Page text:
Amazon RDS Room for Improvement

Gurudeva Kalledevarpurada B
IT Solution Architect at SEARCHING
The Amazon RDS engine could provide features for additional databases, such as Db2. It could also provide support for other databases, such as NoSQL databases, DynamoDB, and Apache Cassandra. They could all stay under one hood. Another improvement that Amazon could do is to market their product so that more customers can use it. With Microsoft having its own cloud Azure hosting SQL Server databases and Oracle coming up with its own cloud, there appears to be more competition. As more customers move to Amazon cloud, it will increase the utilization of the RDS, then more customers will be able to harness the power of Amazon Relational Database Service (RDS). View full review »
Sivashankar Rajaram
AWS Cloud RDS Consultant at a comms service provider with 10,001+ employees
The fact that it is fully managed has some disadvantages, as well. I have worked on SQL Server, Oracle, and other RDBMS systems for more than 20 years. In many of these cases, I have been an administrator and required administrative privileges to perform many of the tasks that I did. As I now work on a fully managed and maintained database, it is taking me longer to figure out how to perform these same operations that I was used to doing on-premises. Essentially, having a great deal of experience as an RDBMS administrator has made it harder for me to move forward when working on a database that is fully managed. It would be helpful if they made it easier to migrate from an existing on-premises solution to the cloud-based service. Technical support could use some improvement. View full review »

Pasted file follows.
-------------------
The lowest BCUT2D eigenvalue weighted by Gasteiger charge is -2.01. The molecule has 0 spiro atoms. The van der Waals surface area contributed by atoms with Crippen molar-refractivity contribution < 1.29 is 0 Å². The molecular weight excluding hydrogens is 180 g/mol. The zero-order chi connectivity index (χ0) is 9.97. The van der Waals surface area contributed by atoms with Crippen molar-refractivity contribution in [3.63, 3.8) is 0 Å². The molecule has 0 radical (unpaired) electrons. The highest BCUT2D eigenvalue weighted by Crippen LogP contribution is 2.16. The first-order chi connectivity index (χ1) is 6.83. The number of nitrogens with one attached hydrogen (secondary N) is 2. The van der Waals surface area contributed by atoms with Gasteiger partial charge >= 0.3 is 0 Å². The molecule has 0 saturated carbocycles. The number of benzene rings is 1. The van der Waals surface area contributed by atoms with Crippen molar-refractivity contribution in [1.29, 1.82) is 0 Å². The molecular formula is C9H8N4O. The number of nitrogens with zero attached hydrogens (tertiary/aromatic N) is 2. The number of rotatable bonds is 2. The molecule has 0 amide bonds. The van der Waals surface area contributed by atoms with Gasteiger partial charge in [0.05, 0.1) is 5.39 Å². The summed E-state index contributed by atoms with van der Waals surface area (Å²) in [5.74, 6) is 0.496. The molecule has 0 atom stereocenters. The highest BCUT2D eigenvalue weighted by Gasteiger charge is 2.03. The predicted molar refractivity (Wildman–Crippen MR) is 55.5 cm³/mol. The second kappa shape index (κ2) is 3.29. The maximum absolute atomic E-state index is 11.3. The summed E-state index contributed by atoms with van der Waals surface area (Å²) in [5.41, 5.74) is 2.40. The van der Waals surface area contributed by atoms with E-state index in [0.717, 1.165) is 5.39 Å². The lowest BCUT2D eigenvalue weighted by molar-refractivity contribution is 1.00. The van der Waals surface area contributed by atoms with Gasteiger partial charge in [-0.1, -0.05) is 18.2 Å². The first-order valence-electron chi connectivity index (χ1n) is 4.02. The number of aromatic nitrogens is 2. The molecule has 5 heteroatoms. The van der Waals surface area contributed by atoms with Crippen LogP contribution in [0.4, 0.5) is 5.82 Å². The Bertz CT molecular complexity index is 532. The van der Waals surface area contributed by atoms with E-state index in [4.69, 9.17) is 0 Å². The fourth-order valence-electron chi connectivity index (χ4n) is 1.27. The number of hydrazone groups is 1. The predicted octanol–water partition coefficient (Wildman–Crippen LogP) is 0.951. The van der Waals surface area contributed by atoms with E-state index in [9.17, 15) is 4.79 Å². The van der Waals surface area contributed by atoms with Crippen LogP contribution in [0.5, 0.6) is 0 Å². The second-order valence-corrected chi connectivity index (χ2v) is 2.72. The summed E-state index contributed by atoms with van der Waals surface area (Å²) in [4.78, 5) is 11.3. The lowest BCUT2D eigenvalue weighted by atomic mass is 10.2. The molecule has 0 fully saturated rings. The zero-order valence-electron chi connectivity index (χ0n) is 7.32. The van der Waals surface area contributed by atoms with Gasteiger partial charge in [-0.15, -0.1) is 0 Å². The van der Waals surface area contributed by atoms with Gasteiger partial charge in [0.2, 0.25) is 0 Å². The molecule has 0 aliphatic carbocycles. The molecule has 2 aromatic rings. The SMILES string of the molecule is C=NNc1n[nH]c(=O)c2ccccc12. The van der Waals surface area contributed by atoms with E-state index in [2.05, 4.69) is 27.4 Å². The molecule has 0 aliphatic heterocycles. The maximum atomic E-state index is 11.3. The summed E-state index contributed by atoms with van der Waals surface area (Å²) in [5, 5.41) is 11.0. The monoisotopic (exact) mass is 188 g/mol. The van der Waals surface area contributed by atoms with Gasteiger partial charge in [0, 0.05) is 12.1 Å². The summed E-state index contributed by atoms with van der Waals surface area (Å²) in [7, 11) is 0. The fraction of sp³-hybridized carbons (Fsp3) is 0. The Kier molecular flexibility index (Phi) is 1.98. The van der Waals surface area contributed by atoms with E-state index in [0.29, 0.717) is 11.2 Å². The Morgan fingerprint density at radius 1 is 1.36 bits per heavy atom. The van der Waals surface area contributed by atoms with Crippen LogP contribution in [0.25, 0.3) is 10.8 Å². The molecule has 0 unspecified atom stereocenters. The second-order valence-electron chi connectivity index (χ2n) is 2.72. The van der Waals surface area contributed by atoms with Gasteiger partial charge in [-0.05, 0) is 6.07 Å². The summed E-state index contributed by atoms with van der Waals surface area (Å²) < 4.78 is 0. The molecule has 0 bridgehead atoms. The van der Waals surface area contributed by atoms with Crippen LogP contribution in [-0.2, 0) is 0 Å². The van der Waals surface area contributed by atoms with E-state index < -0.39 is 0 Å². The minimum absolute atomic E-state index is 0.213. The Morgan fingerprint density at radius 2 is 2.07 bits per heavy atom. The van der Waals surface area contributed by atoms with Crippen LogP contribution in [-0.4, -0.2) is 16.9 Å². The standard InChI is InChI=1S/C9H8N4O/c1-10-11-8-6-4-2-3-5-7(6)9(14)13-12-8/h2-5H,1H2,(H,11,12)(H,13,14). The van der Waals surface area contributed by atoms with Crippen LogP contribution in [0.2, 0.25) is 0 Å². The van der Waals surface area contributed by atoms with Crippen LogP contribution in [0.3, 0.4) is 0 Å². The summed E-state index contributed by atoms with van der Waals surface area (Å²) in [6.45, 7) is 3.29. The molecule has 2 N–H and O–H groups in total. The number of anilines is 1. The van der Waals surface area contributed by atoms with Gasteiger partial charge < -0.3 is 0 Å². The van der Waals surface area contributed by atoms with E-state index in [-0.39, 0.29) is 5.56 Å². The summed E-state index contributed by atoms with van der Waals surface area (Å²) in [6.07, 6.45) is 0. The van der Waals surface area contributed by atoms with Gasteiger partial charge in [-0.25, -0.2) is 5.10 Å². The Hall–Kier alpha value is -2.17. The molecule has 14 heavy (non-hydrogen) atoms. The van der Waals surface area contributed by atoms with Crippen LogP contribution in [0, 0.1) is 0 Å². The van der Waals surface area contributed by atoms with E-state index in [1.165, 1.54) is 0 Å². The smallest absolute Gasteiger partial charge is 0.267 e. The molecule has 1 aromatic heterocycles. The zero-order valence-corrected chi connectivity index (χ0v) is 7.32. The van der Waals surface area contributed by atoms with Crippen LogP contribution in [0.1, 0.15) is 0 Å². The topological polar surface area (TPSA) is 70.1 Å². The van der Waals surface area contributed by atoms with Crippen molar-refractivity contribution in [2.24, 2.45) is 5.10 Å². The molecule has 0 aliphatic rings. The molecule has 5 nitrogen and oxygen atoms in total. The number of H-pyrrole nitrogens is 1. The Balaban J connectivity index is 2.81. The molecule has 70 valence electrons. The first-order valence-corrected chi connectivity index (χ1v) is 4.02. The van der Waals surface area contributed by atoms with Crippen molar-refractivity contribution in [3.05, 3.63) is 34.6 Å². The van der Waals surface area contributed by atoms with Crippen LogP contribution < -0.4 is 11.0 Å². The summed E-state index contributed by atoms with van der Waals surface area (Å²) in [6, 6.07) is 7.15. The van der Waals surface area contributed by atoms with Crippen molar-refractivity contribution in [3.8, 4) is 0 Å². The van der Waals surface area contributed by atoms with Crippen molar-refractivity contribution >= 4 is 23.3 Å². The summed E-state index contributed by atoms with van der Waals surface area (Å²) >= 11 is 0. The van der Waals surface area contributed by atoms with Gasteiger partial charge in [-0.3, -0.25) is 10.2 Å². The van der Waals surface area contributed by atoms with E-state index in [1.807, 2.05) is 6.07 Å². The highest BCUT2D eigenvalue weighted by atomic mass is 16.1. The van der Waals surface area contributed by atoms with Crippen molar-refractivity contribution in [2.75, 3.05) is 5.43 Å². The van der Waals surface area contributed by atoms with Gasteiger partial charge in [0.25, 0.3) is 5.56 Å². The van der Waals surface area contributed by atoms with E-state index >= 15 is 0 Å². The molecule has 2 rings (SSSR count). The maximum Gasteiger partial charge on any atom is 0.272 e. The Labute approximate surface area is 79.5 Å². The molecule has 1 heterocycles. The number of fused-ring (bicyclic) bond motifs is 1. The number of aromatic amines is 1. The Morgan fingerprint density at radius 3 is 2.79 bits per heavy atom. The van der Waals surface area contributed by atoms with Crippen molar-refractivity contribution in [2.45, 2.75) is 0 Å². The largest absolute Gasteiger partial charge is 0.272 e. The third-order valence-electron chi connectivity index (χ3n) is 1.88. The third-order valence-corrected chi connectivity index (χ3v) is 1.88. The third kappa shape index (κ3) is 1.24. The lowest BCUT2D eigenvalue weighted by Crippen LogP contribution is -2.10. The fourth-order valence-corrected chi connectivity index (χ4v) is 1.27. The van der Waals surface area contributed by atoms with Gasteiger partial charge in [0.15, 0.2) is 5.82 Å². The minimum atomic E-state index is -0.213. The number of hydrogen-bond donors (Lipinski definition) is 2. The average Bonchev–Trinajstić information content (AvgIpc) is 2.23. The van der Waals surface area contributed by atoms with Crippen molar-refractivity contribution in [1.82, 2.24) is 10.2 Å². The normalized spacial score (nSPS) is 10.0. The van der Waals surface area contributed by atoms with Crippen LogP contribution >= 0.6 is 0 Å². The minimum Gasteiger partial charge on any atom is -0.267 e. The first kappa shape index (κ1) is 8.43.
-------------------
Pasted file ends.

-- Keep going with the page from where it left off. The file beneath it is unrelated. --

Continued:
Sr. Database Architect at a comms service provider with 10,001+ employees
A lot of the features are disabled by default. The solution should enable more features. I understand this could cause challenges to management for many clients using RDS, however. View full review »
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